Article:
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Fish rescue part of Packwood’s annual maintenance outage

Feature Story

​​​​​Biologist Chuck Sauvageau of McMillen Jacobs & Associates nets a fish for species identification, sizing and counting at Packwood Lake Hydroelectric Project Aug. 17.

The Packwood Lake Hydroelectric Project was taken offline Aug. 15 for its annual maintenance outage. In addition to routine and preventative maintenance on the 27.5-megawatt facility, workers at Packwood have another task to perform each August: Fishing.

But rather than catching fish for sport, Energy Northwest employees work with biologists and contractors to rescue any fish caught in the facility’s stilling basin. 

The maintenance outage includes taking Packwood’s generator offline and isolating the penstock from the rest of Packwood Lake. The penstock is made up of about 5 miles of pipe and tunnel that travels from the lake to the powerhouse. After passing through the powerhouse, water then travels through a tailrace canal for about 1.5 miles before reaching the Cowlitz River. 

As work begins to drain down the penstock, fish can get caught in the canals and Packwood’s stilling basin, cut off from the river system. Once the water level is low enough to allow safe access, workers walk the length of the canal searching for stranded fish. The team works to safely net and transport the fish back to the river.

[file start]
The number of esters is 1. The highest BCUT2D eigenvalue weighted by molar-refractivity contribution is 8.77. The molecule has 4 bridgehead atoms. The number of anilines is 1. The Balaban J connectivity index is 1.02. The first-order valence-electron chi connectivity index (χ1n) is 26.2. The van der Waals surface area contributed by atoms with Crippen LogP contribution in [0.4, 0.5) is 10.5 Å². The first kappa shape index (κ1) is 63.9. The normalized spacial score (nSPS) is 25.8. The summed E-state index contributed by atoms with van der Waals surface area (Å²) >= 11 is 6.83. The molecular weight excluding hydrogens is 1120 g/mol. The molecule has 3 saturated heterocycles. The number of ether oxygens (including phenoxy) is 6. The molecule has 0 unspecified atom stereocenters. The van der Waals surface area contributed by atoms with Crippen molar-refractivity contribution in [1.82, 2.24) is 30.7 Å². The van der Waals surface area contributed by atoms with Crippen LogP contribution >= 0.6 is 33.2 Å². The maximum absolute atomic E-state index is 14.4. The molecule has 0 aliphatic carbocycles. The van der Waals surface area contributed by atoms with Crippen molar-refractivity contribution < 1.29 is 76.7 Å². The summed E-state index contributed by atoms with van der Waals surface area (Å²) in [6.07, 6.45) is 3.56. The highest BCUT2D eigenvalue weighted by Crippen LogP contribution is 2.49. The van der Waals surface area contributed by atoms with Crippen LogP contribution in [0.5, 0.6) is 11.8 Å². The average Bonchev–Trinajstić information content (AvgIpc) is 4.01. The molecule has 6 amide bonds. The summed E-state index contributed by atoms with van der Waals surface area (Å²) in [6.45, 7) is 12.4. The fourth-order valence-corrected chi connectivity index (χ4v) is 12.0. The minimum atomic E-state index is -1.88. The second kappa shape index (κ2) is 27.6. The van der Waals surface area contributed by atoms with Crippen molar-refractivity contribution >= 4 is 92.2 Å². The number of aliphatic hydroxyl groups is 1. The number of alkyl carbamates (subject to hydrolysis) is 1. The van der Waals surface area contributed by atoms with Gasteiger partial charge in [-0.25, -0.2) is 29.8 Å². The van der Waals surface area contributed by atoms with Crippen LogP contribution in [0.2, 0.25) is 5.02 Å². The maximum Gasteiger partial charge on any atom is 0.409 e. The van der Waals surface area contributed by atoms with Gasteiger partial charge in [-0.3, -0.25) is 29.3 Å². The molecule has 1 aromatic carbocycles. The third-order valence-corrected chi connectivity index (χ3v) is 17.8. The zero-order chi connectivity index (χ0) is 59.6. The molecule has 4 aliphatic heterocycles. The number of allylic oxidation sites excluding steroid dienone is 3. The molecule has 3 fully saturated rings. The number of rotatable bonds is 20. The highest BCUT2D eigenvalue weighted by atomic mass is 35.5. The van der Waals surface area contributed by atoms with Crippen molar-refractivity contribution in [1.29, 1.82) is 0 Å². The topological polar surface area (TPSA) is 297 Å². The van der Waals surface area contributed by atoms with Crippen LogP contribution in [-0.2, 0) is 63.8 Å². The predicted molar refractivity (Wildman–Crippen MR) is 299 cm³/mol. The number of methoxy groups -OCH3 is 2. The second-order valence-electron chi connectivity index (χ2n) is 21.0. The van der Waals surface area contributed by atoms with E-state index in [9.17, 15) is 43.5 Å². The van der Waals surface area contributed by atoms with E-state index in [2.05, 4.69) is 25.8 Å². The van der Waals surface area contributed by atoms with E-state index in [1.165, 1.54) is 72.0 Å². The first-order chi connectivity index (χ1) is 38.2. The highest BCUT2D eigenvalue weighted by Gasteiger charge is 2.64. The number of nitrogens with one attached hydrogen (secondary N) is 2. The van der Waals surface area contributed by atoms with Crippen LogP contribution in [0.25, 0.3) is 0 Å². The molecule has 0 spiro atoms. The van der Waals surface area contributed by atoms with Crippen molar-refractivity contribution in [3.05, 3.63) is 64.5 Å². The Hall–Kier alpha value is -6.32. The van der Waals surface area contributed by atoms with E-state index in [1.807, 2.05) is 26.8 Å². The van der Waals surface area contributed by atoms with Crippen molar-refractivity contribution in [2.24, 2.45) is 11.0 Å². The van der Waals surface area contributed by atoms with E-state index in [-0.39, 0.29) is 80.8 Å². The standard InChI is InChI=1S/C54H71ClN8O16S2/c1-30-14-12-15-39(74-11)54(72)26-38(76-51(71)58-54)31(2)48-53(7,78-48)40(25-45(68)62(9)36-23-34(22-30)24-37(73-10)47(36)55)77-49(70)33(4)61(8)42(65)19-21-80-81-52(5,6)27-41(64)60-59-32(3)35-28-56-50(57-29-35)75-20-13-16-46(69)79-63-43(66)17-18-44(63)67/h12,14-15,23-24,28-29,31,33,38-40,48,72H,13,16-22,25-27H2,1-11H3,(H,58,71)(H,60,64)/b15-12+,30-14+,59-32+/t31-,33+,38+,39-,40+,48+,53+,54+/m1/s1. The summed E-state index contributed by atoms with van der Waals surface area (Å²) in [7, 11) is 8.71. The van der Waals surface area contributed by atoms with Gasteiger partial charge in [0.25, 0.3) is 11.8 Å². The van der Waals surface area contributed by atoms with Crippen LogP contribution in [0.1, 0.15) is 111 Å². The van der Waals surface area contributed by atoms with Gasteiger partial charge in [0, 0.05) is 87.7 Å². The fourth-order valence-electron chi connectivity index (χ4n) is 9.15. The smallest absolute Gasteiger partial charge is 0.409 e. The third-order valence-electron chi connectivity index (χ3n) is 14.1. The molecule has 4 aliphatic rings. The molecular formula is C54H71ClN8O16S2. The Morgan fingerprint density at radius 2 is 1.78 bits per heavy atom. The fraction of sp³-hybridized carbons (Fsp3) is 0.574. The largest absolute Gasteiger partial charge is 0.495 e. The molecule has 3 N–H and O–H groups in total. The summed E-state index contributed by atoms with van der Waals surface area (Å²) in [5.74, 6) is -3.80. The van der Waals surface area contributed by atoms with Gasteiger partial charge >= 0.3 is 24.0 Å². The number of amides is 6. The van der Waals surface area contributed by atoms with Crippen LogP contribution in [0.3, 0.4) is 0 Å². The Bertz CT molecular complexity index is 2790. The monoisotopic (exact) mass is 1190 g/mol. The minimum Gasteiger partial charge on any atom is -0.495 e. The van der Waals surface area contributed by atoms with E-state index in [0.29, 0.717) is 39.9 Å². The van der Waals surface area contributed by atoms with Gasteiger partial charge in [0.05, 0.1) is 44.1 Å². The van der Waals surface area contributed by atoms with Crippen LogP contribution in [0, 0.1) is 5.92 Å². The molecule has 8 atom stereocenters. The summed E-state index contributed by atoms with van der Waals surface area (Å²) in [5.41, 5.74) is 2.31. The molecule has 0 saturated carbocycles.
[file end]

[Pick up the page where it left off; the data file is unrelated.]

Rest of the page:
Workers also use a large seine net to capture fish caught in the basin. Biologists from McMillen Jacobs & Associates assisted with this year’s fish rescue. The fish are counted, identified and logged before being released. 
“We want to be good neighbors and good stewards of the environment,” said Ken Williams, hydro and wind projects supervisor. “It’s fun to get down there and find the fish, but more than that it’s important. By working together with biologists and environmental agencies, hydroelectric facilities like Packwood can remain a source of clean energy for our region while protecting fish populations.”

Packwood is EN’s first electric power project. Operation began in 1964. In addition to Packwood, EN’s Energy Services & Development division supplies operations and maintenance services for Tieton Hydroelectric Project on Rimrock Lake, and the Portland Hydroelectric Project on the Bull Run River and the Stone Creek Hydroelectric Project on the Clackamas River in Oregon.

Energy Northwest's Rob Rhodes (standing left), Ken Williams and Brian Coonrod (sitting left) work with biologist Chuck Sauvageau of McMillen Jacobs & Associates to capture fish caught in the Packwood Lake Hydroelectric Project's stilling basin. After documentation, the fish are released into the Cowlitz River. 

A crew from EN uses a seining net to capture fish caught in Packwood's stilling basin so they can be released into the river.

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